After a while it became impossible to ignore an uneasiness that came from the very quietude and emptiness of the island. Around 30 folk live on Rùm but once there were over 400. The solitude, the bareness of Rùm came at the cost of local inhabitants being forcibly evicted from their home during the Clearances, so that the landlord could make room for ‘profitable’ sheep farming. Only one family, of MacLean descent were left. In the following years, when the price of mutton dropped, the sheep experiment was abandoned. But it was too late for the original inhabitants, and the only trace of their presence are in the ruined crofts and Gaelic place names. Knowing that can I really derive comfort from the island’s stillness? Often this is my experience as a Scot walking landscapes I love - the cradle of dark hills feels like a hollow ribcage missing its heart. I derive peace and comfort from nature but sometimes an echoing disquiet. The mass eviction of people went hand in hand with an eviction of language and culture, a ripple effect that haunts present day Scotland. I don’t want to go too deep into the politics here but this blog is a place for my honest thoughts and it feels wrong not to at least acknowledge the conflicted feelings I experience when visiting Scotland’s ‘wild’ places.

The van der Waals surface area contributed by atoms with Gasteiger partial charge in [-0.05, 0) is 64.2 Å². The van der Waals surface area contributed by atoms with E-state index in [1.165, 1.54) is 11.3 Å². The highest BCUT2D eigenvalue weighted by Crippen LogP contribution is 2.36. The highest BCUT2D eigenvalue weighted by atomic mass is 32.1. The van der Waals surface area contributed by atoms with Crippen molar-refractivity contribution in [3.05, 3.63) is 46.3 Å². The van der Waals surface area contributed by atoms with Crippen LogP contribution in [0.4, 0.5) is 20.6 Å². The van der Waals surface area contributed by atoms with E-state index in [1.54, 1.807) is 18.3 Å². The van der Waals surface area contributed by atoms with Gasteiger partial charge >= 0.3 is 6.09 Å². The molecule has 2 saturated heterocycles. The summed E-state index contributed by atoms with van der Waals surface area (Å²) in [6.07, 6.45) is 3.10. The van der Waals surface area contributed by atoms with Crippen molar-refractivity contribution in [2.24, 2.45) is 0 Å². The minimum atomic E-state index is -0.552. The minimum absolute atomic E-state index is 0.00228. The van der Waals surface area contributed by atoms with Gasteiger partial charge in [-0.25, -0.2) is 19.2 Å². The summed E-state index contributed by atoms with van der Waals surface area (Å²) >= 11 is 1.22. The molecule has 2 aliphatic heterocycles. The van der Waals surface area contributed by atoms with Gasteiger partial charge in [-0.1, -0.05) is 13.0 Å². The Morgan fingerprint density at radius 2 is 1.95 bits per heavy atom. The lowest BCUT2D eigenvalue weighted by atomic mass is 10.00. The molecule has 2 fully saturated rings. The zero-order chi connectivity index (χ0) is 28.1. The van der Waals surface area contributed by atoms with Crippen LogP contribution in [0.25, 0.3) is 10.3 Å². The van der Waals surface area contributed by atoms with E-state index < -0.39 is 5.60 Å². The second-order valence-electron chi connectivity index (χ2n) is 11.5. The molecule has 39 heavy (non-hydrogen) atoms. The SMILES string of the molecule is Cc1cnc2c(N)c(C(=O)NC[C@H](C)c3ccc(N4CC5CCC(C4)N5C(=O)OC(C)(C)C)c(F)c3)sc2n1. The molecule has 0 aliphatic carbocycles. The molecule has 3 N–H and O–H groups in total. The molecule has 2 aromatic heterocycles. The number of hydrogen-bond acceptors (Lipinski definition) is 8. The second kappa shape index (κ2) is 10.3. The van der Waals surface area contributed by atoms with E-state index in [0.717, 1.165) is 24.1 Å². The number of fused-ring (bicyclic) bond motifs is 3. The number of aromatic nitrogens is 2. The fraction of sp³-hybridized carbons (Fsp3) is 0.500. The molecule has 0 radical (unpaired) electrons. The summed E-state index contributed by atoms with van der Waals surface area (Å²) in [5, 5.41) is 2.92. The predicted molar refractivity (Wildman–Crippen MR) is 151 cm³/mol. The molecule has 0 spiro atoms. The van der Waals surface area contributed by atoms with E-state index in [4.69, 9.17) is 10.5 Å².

Over the sea to Skye